By Dave Andrusko
No sooner had language been added to clarify what voters would actually be voting on this fall than pro-abortionists sued Ohio ballot officials for substituting “unborn child” for the term “fetus” in the “new official language for a ballot measure that could make abortion a constitutional right in November,” according to Joshua Mercer.
A week ago Monday, Ohioans for Reproductive Rights filed the suit arguing that “unborn child” “aims improperly to mislead Ohioans and persuade them to oppose the amendment.”
Pro-lifers see the exact opposite; it clarifies what ballot supporters of Issue 1 deliberately kept vague. Writing for the Associated Press, Julie Carr Smyth and Christine Fernado explained
The points of contention are in the measure’s fine print. Where the amendment says “every individual has a right to make and carry out one’s own reproductive decisions,” opponents focus on the words “individual” and “reproductive” as potential openings.
Mehek Cooke, a Republican lawyer working with Protect Women Ohio, said the amendment’s authors were intentionally vague when they used the word “individual,” allowing it to apply to any gender and to both adults and children.
“This is very deliberate, and I don’t think it’s open to interpretation,” she said. “It’s very clear ‘an individual’ means both.”
However, the bulk of the Associated Press story is to make the case that opposition is “far-fetched,” is using “a false argument,” and that concerns about eliminating the parental consent law would first “have to be challenged in court and struck down by the state Supreme Court.”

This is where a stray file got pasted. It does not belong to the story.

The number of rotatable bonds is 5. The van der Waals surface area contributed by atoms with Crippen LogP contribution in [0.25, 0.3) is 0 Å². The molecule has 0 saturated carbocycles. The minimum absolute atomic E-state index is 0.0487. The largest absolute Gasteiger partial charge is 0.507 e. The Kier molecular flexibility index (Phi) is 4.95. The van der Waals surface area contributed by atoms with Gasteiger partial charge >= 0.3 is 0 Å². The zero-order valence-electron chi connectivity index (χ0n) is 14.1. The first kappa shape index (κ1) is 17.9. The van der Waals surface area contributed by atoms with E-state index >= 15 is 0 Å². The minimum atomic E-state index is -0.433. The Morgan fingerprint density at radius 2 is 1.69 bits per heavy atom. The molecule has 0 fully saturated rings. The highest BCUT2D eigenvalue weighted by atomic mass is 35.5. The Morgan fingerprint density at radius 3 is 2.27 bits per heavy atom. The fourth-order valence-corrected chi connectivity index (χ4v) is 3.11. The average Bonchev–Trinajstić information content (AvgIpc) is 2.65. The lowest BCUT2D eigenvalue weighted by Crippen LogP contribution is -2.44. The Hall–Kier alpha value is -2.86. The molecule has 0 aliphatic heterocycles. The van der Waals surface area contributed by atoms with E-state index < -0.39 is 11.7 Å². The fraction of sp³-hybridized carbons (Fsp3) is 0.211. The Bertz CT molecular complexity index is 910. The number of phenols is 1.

While the original language says “… in no case may such an abortion be prohibited if in the professional judgment of the pregnant patient’s treating physician it is necessary to protect the pregnant patient’s life or health,” the new version explains the amendment would “Always allow an unborn child to be aborted at any stage of pregnancy, regardless of viability, if, in the treating physician’s determination, the abortion is necessary to protect the pregnant woman’s life or health,” according to Bridget Sielicki.
State Senator Theresa Gavarone noted that the new language more accurately portrays the reality of the amendment. “The Ohio Ballot Board’s mission today was to create ballot language that accurately describes the proposed amendment as written,” Gavarone said in a statement, adding:
The language of the amendment is purposefully written very broadly. As such, the summary approved today accurately reflects the broad language of the amendment. I wish the language would have been more specific to the voters as to what this proposed amendment means and the disastrous consequences its passage will have on women and families.
That being said, I am thankful to have played a part in setting the record straight and am proud to deliver the truth to Ohioans about this dangerous proposal.
In response to the complaints, Ohio Secretary of State Frank LaRose reminded voters that the full text of the amendment — which differs from the ballot language — will be readily available for public viewing. “[The text] is presented on a poster in the polling location, and will be published in newspapers throughout the state and available through a whole variety of publications as well,” LaRose said.